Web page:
Recent Heat Waves Permanently Damaged Australia’s Great Barrier Reef, Study Says
A third of the Great Barrier Reef, the largest coral reef in the world, experienced irreversible damage after record-breaking heat waves caused by global warming, according to a study published last Wednesday.
The ecological functionality of about 29 percent of the area’s 3,863 coral reefs has been permanently altered, a result that could prove devastating to the reef’s rich ecosystem and Australia’s economy. Stretching across the coast of Queensland, The Great Barrier Reef is not only home to thousands of different marine species, but it also supports 64,000 jobs and contributes over $5 billion annually to the country’s economy. The entire area also covers 344,400 kilometers, making it roughly the size of Japan or Germany.
Its economic and ecological importance, however, doesn’t exempt it from the fatal effects of global warming. More than 90 percent of heat caused by manmade global warming is absorbed by the ocean, leading to events like the record-breaking marine heat wave that hit the Great Barrier Reef in 2016. This heat wave was also exacerbated by El Niño and local weather patterns.
Coral reefs are very sensitive. When they undergo slight changes in temperature, light, or nutrients, they expel symbiotic algae in their tissues and lose their color — a process known as coral bleaching. While bleached corals aren't dead, they become more vulnerable to disease and mortality. The Great Barrier Reef has bleached four times since 1998, although the 2016 coral bleaching proved to be the most severe.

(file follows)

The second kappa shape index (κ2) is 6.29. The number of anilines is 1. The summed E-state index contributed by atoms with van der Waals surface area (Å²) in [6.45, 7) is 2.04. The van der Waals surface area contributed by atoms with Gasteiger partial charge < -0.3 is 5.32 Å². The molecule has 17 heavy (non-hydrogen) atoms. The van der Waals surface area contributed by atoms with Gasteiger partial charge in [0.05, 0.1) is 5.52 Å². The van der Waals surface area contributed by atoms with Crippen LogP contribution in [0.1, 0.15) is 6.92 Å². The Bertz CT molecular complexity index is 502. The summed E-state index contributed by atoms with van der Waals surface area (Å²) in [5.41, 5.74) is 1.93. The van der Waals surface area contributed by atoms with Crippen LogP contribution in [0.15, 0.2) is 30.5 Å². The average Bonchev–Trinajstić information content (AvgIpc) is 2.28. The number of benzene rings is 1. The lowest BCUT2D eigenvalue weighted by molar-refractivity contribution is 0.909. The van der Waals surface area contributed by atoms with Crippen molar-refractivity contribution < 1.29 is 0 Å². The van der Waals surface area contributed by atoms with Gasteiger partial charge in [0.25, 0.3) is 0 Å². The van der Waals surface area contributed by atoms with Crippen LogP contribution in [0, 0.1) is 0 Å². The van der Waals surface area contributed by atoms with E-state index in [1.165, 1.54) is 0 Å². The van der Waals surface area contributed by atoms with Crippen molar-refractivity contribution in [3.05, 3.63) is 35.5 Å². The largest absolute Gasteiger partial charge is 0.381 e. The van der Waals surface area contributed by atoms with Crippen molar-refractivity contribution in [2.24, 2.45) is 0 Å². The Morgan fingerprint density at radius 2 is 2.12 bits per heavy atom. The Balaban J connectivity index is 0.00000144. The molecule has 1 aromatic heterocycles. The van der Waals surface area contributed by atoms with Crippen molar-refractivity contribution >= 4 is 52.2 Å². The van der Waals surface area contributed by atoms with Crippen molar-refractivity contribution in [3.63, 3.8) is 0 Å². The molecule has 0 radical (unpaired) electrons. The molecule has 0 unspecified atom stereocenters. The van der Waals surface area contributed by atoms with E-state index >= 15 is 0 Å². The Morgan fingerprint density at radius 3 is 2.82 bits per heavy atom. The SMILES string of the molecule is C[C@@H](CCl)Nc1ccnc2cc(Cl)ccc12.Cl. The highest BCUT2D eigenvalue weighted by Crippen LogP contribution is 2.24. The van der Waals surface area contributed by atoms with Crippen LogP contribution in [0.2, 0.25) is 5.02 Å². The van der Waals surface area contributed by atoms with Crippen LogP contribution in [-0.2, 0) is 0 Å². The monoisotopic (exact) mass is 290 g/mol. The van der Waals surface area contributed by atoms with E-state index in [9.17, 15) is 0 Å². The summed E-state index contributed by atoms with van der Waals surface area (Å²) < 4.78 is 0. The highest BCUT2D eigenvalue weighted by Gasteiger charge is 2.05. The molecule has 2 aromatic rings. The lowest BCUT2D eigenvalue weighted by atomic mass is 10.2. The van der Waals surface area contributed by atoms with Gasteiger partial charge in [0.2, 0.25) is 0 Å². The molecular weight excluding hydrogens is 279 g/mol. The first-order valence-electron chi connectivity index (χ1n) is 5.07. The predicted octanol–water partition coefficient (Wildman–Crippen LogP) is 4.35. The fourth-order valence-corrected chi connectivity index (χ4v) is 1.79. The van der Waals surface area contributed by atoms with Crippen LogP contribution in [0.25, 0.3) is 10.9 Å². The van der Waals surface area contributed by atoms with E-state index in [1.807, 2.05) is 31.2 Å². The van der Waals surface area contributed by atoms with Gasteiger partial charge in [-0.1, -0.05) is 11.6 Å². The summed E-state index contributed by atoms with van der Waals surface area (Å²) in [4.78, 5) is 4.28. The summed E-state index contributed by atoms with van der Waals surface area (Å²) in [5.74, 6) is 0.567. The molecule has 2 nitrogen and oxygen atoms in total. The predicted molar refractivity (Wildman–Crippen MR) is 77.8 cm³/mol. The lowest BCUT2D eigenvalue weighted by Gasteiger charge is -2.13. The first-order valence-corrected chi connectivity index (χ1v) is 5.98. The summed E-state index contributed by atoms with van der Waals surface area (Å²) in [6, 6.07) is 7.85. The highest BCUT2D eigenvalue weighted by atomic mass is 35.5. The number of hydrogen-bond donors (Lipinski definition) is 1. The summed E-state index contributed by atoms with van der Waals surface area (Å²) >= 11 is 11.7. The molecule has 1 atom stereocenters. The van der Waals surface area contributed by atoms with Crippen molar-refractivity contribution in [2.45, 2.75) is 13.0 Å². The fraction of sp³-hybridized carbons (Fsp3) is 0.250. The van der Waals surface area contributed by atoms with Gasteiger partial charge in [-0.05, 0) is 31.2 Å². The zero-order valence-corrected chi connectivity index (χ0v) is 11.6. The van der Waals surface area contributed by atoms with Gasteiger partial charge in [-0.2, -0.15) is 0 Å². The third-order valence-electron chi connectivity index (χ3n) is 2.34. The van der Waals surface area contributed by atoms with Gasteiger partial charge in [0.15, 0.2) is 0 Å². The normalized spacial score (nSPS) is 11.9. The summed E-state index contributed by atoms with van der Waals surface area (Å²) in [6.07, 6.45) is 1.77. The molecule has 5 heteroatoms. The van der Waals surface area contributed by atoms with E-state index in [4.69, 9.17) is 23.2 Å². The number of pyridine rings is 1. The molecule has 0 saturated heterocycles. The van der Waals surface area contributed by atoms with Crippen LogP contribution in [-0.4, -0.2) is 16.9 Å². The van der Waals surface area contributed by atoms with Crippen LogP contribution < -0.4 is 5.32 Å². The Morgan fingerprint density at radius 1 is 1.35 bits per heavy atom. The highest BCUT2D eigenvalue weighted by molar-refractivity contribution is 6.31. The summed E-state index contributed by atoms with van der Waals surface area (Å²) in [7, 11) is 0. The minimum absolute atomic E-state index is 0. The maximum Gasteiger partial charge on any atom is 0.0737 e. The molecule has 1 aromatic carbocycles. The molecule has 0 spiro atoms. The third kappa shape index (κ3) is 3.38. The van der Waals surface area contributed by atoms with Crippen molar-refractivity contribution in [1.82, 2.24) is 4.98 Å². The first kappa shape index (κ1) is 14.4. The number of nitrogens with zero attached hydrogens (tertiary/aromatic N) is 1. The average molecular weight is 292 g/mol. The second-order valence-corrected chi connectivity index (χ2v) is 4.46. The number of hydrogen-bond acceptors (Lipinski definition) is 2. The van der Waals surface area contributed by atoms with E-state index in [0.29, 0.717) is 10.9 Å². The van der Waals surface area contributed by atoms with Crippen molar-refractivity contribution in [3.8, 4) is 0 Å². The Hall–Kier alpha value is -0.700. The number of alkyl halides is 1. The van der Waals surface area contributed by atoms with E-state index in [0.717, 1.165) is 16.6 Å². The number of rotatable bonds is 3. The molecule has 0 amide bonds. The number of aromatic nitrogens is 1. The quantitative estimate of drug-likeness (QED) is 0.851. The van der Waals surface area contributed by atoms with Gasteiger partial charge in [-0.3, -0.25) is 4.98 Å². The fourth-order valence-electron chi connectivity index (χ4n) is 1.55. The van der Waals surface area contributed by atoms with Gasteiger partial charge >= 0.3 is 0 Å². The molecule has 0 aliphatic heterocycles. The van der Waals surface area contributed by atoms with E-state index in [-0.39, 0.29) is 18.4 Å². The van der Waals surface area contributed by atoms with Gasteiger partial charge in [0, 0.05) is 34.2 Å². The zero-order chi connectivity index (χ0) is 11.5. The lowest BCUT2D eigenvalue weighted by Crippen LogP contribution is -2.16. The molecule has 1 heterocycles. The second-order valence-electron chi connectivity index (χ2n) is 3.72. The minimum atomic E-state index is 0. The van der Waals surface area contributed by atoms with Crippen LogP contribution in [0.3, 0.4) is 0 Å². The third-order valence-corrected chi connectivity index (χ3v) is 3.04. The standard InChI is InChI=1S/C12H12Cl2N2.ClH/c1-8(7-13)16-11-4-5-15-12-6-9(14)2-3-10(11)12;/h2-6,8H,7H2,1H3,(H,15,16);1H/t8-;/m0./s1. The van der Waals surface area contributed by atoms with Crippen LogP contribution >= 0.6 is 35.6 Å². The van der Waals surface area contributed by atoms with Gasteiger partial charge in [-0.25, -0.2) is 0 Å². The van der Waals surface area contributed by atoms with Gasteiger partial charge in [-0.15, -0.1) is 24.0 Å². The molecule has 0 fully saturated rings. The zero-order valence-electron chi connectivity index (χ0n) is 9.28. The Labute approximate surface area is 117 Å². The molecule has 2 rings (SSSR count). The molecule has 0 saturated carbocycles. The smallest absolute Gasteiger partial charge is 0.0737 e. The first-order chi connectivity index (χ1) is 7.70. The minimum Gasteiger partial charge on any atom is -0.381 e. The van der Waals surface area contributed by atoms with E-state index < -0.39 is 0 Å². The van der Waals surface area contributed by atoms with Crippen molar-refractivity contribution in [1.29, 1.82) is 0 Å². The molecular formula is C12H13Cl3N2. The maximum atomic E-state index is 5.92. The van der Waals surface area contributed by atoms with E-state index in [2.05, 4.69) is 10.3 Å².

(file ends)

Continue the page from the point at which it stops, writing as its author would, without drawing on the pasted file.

Researchers from the Australian Research Council Centre of Excellence for Coral Reef Studies at James Cook University authored the study, which was published in Nature, an international science journal. Terry P. Hughes, the lead author of the study, told the New York Times that “We’re in uncharted territory. Where we end up depends completely on how well or how badly we deal with climate change.”
The future of the Great Barrier Reef is not entirely bleak. If countries are able to adhere to the Paris Agreement, which has a goal of reducing greenhouse gas emissions in order to keep global temperatures from rising above 2 degrees Celsius, the Australian coral reef may be preserved for up to 50 years, according to the study. However, the U.S. announced their withdrawal from the climate accord last summer despite being the second largest emitter of greenhouse gases in the world.
Other than climate change, poor water quality from land-based runoff, coastal development, and illegal fishing also pose a threat to the Great Barrier Reef.
The government of Australian Prime Minister Malcolm Turnbull announced plans to invest $60 million towards protecting the Great Barrier Reef this past January. This plan will increase the number of field officers protecting the area and the number of vessels targeting crown-of-thorns starfish. Additionally, it plans to incentivize farmers to reduce the amount of pollution flowing into the reef.